Rose and Louie Sabatini support the construction of the Sheppard East Light Rail Transit, as long as the vehicle storage building is not placed in their backyard.
The TTC held an open house on Feb. 10 to present their plans for a Light Rail Vehicle (LRV) maintenance and storage facility that will be built near Morningside Avenue and Sheppard Avenue East.
The Sabatinis, who own a food packaging plant, said they were unhappy with how the TTC has managed the planning process.[The TTC has] lined up their driveway that exits from their building and it lines up with our driveway that exits large, large trucks,” Rose said. “That’s not part of proper planning to me.”
She also said their business, Rex Pak Limited, would be affected negatively by the LRV facility.
“The noise, the traffic, the pollution — there’s all kinds of issues we have to think of that I don’t think [the TTC] have thought of,” Rose said.
But David Nagler, the TTC public consultation co-ordinator, said this is the only site that will work for the building.
“It’s the closest proximity to the LRT,” he said. “We need the site at this location to store the number of vehicles needed.”
He also said light rail transit is a cleaner form of transportation than the current TTC buses.
“The facility is housing light rail vehicles,” Nagler said. “They’re electrically powered. There are no emissions on the street. So we see this as a program that provides significant benefit environmentally.”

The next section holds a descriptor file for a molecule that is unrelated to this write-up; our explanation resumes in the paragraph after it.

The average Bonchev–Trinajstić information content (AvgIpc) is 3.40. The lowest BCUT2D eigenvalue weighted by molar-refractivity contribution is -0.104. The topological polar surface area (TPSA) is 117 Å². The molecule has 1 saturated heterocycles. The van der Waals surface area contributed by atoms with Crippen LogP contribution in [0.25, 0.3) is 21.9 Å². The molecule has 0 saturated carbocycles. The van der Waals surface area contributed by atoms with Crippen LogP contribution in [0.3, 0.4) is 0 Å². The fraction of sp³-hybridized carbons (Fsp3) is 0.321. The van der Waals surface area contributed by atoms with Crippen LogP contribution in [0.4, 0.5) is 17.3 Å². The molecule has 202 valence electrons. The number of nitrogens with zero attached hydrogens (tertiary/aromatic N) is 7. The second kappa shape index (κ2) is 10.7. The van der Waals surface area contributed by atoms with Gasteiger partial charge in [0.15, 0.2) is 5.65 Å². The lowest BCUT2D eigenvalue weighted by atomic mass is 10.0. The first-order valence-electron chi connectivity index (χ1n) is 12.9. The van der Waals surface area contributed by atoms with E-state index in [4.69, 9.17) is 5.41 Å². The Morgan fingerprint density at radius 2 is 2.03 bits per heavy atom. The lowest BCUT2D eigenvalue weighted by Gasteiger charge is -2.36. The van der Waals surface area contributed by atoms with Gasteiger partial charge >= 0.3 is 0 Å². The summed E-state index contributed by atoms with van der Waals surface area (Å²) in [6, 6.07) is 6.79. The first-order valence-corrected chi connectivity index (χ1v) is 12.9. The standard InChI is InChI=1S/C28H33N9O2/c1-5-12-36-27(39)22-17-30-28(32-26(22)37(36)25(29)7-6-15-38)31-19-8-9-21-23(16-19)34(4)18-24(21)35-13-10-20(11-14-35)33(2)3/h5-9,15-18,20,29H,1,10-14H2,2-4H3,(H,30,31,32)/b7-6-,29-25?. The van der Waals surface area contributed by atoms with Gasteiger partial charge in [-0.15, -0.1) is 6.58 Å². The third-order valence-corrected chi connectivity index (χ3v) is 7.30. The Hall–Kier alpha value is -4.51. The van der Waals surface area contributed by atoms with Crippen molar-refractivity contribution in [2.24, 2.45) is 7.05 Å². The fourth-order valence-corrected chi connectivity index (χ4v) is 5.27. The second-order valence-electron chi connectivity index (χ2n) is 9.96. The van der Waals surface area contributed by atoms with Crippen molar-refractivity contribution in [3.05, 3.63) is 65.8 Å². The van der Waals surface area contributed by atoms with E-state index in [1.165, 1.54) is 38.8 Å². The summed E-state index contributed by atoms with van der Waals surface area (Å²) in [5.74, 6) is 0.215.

The LRV facility will be built close to Rouge Park and Morningside Creek Forest, a location that conservationist Robert Marshall said could affect the migration pattern of birds that live in the area.
“If there’s too much light pollution, they avoid the area,” he said. “They get distracted and get lost and might fly into things like windows and glass.”
Nagler said the project will meet the city’s environmental regulations, including plans to limit noise and light pollution by building a wall and planting trees around the facility.
The TTC is still in the preliminary planning stages, but the LRV facility will undergo the Transit Project Assessment (TPA), a streamlined process that allows the TTC to choose a project without finding other solutions.
Typically the bulk of public consultations comes after the TPA begins, which means design decisions have already been made. This has raised concerns that public input would be limited and transparency undermined.
The Sabatinis said they didn’t find out about the LRV facility until they received a notice about the open house.
The site for the building is final, but Rose said she is not going to move her packaging plant.
“I’ve established a business. It’s taken me 20 years to get there. They’re going to come and move me out? No. I think we should come to an agreement that can work for both.”